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The semiconductor company Infineon has opened a new plant in Villach, Austria. With global semiconductor supply bottlenecks, timing couldn’t be better. Microelectronics is more popular than ever.
Infineon Technologies AG has opened its new high-tech chip factory for power electronics on 300-millimeter thin wafers in Villach, Austria. The company announces that 1.6 billion euros have been invested in the factory. Infineon will gradually ramp up production over the next four to five years. Together with the Dresden site, Infineon now has two large power semiconductor factories for 300 millimeter thin wafers.
“The last few months have clearly shown how essential microelectronics is in almost all areas of life. We expect accelerated electrification and digitization. The demand for power semiconductors will continue to increase in the coming years. The additional capacities will help our customers worldwide even more to master better – and also to expand it, “says Reinhard Plos, CEO of Infineon Technologies AG.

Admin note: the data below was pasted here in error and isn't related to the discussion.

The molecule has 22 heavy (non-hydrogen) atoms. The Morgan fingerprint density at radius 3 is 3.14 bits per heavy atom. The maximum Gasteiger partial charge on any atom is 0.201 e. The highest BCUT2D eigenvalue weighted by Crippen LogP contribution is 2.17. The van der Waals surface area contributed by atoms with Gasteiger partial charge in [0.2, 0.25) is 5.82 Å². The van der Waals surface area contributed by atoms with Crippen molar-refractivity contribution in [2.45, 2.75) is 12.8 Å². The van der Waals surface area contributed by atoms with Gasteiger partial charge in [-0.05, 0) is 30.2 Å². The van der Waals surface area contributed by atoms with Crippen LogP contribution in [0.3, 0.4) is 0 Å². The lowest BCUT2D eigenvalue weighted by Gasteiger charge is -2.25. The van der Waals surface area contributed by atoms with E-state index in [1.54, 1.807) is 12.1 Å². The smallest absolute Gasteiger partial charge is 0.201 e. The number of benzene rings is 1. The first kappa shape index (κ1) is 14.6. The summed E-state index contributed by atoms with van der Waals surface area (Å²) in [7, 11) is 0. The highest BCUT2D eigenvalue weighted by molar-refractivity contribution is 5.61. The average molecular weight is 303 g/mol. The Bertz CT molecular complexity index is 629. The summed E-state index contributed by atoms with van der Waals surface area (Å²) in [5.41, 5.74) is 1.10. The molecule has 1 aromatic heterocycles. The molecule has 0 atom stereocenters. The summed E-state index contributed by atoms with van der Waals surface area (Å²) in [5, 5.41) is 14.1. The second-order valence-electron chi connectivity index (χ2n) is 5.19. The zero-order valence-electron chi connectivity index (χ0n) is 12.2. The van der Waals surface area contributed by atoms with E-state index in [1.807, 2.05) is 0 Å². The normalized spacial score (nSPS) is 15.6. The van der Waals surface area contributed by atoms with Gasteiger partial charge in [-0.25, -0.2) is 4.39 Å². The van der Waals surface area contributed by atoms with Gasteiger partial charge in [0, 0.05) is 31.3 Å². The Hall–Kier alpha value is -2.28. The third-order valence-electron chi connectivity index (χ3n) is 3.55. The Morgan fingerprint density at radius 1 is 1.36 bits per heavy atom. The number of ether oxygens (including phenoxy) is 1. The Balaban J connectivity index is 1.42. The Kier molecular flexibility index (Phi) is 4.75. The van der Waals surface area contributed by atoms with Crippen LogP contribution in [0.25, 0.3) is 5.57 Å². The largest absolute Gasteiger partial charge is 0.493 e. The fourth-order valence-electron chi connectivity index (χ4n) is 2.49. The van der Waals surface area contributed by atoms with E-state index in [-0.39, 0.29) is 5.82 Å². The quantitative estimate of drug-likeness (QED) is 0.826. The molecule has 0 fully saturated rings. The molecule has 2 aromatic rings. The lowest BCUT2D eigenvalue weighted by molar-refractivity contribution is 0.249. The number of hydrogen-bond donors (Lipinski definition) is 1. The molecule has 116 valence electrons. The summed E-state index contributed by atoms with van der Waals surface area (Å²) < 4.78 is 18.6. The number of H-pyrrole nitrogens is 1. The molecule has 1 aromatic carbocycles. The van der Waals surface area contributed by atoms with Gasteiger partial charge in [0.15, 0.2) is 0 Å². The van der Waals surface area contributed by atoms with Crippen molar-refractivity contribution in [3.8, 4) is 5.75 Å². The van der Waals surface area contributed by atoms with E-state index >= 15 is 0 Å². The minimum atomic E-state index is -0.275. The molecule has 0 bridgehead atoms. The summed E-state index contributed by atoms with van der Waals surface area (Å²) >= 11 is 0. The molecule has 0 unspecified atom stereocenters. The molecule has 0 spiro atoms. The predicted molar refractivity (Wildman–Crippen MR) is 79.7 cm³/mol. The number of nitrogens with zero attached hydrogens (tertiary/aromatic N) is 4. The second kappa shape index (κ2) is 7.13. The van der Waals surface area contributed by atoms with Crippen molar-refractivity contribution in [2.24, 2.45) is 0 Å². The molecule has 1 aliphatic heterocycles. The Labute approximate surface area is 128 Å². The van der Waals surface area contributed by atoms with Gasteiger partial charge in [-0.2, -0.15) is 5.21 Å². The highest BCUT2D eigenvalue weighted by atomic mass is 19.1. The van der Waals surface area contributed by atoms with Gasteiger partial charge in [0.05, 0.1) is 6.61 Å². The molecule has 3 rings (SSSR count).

Electromobility is the most important growth area
With the new plant, which will create 400 highly qualified jobs, Infineon will primarily secure electromobility. The factory can equip around 25 million electric cars with power semiconductors every year. Electromobility will be the first growth model, said Infineon boss Ploss at the press conference on September 17th in the run-up to the factory opening. Infineon generates around 40% of its sales in the automotive sector.
After three years of preparation and construction, the factory went into operation three months earlier than originally planned at the beginning of August. In the first expansion stage, the chips primarily cover the demand from the automotive industry, in the area of data centers and renewable energy generation from solar and wind power. According to its own information, the Infineon Group has additional sales potential of around two billion euros per year with the new factory.
Delivery bottlenecks remain
Infineon’s new factory is unlikely to change much about the new shortage of chips and the delivery bottlenecks. The industry does not expect normalization until 2022. Infineon boss Ploss also thinks it is possible that the shortage of contract manufacturers, the so-called foundries, could continue until 2023. According to the latest estimates, around five million fewer cars will be built this year alone due to the lack of chips.